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Immigration Politics?: ICE Head Julie Myers Resigns Day After Election

Less than twelve hours after the results of this weeks’ election were announced, Homeland Security Secretary Michael Chertoff announced Wednesday that Julie Myers, assistant secretary of Immigration and Customs Enforcement (ICE), is leaving the agency by November 15.

Myers, who has led the agency since 2006, was the controversial face of the Bush administration’s enforcement-focused immigration policy. As Feet In 2 Worlds has reported,  recent large-scale ICE raids have been deeply unpopular, particularly among Latino voters and voters from other immigrant groups, and served to further tarnish the Republican brand. Post election analysis shows that Latinos gave Obama the winning edge in six states, helping to propel him into the White House and adding to Democratic majorities in Congress.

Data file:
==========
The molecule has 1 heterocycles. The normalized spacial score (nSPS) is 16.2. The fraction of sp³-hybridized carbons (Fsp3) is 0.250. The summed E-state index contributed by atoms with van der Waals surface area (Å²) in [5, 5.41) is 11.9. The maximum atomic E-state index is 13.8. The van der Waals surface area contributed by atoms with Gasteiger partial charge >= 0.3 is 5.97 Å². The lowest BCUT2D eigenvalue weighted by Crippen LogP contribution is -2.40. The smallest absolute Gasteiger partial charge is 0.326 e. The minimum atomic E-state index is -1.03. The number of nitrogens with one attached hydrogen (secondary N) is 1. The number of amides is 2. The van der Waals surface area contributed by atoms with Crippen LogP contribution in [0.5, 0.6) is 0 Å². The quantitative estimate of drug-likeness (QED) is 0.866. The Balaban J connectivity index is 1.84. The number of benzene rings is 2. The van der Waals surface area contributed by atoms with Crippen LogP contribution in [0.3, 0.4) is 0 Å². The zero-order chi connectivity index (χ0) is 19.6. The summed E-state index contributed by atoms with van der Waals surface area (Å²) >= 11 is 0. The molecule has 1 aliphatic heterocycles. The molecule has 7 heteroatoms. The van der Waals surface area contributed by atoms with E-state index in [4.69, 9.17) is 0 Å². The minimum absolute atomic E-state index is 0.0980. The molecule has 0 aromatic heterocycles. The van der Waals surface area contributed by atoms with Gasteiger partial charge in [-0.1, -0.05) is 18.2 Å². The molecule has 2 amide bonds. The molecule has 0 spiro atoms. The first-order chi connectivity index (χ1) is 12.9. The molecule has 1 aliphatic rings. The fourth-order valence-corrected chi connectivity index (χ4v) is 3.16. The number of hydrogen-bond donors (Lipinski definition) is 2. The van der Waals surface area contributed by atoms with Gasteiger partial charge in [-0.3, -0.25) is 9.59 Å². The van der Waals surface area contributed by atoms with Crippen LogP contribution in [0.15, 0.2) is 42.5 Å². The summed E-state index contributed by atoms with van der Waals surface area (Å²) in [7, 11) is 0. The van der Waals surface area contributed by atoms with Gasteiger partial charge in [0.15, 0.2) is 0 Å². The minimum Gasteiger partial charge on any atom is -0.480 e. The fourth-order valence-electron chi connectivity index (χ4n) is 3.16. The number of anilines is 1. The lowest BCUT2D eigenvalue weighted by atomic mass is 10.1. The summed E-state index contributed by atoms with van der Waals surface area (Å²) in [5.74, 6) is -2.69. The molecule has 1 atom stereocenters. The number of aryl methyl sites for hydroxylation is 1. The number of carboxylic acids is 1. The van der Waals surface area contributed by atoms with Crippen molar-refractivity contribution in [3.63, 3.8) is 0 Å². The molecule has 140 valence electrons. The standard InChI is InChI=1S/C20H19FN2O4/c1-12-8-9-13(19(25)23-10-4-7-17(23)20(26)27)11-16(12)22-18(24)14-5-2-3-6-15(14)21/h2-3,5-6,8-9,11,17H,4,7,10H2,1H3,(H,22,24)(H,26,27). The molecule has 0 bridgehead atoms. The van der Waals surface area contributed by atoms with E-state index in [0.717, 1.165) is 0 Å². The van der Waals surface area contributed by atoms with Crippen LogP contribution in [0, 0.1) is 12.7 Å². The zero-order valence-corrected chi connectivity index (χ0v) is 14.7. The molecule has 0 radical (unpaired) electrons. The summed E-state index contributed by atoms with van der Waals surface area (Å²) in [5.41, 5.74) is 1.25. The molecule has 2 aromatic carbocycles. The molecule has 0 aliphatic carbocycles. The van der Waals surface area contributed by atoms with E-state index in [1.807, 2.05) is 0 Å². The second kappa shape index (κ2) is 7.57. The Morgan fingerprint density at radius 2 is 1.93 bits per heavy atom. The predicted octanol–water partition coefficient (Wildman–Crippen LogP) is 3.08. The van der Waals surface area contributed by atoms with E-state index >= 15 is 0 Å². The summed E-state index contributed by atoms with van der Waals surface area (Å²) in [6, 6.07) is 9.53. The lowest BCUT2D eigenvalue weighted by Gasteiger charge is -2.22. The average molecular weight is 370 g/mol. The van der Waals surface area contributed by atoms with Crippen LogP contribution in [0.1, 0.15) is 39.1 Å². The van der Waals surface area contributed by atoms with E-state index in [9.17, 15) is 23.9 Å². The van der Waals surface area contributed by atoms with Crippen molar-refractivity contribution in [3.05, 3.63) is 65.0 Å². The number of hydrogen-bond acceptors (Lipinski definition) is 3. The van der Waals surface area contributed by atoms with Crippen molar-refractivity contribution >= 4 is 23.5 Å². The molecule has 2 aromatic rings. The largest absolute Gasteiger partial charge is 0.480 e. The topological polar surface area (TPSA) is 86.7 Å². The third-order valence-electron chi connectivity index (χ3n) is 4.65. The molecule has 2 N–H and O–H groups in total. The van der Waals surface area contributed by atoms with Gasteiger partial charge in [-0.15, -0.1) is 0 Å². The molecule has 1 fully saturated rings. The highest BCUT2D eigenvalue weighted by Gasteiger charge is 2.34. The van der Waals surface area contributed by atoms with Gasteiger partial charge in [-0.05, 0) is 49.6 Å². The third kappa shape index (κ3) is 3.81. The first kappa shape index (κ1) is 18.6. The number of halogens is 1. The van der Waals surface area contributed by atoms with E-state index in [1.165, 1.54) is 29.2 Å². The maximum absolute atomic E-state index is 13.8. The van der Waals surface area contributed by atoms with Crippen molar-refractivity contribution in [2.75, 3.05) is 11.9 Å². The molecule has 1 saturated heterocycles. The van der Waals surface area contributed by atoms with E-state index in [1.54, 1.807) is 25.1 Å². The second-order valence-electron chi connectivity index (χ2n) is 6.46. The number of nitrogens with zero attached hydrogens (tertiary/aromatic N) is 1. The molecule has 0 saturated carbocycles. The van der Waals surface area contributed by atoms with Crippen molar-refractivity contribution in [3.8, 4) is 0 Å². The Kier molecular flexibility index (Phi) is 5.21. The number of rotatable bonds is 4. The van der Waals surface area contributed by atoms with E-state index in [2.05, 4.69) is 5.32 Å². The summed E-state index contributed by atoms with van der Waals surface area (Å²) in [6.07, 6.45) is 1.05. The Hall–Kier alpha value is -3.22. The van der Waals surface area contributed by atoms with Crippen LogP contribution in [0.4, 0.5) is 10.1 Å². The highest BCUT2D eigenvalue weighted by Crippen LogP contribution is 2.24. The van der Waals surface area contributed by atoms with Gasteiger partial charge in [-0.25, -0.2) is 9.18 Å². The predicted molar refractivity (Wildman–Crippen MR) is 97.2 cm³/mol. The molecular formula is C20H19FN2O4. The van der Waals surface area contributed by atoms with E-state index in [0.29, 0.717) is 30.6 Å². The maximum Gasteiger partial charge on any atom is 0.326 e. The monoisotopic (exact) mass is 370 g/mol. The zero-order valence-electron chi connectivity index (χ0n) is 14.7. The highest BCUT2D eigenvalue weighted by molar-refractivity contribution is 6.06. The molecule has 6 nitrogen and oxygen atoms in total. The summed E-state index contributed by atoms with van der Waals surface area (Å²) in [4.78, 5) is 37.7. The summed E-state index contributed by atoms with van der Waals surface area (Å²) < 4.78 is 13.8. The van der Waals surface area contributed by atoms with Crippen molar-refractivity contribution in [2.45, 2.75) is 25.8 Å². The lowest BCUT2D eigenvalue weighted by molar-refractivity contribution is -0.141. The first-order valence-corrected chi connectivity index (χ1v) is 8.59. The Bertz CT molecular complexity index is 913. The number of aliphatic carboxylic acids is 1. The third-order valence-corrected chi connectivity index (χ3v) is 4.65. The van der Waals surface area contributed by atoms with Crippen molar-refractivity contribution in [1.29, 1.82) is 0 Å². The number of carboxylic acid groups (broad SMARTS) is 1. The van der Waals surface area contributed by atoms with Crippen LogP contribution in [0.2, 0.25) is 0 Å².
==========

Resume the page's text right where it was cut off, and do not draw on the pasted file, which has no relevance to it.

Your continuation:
During Myers’ tenure, the agency doubled the number of undocumented immigrants swept up into deportation proceedings to reach a new record of 274,000 sent back to their home countries in 2006. The agency also saw its budget grow exponentially — and used it mostly for enforcement tactics including large-scale immigration raids that largely targeted undocumented workers rather than their employers.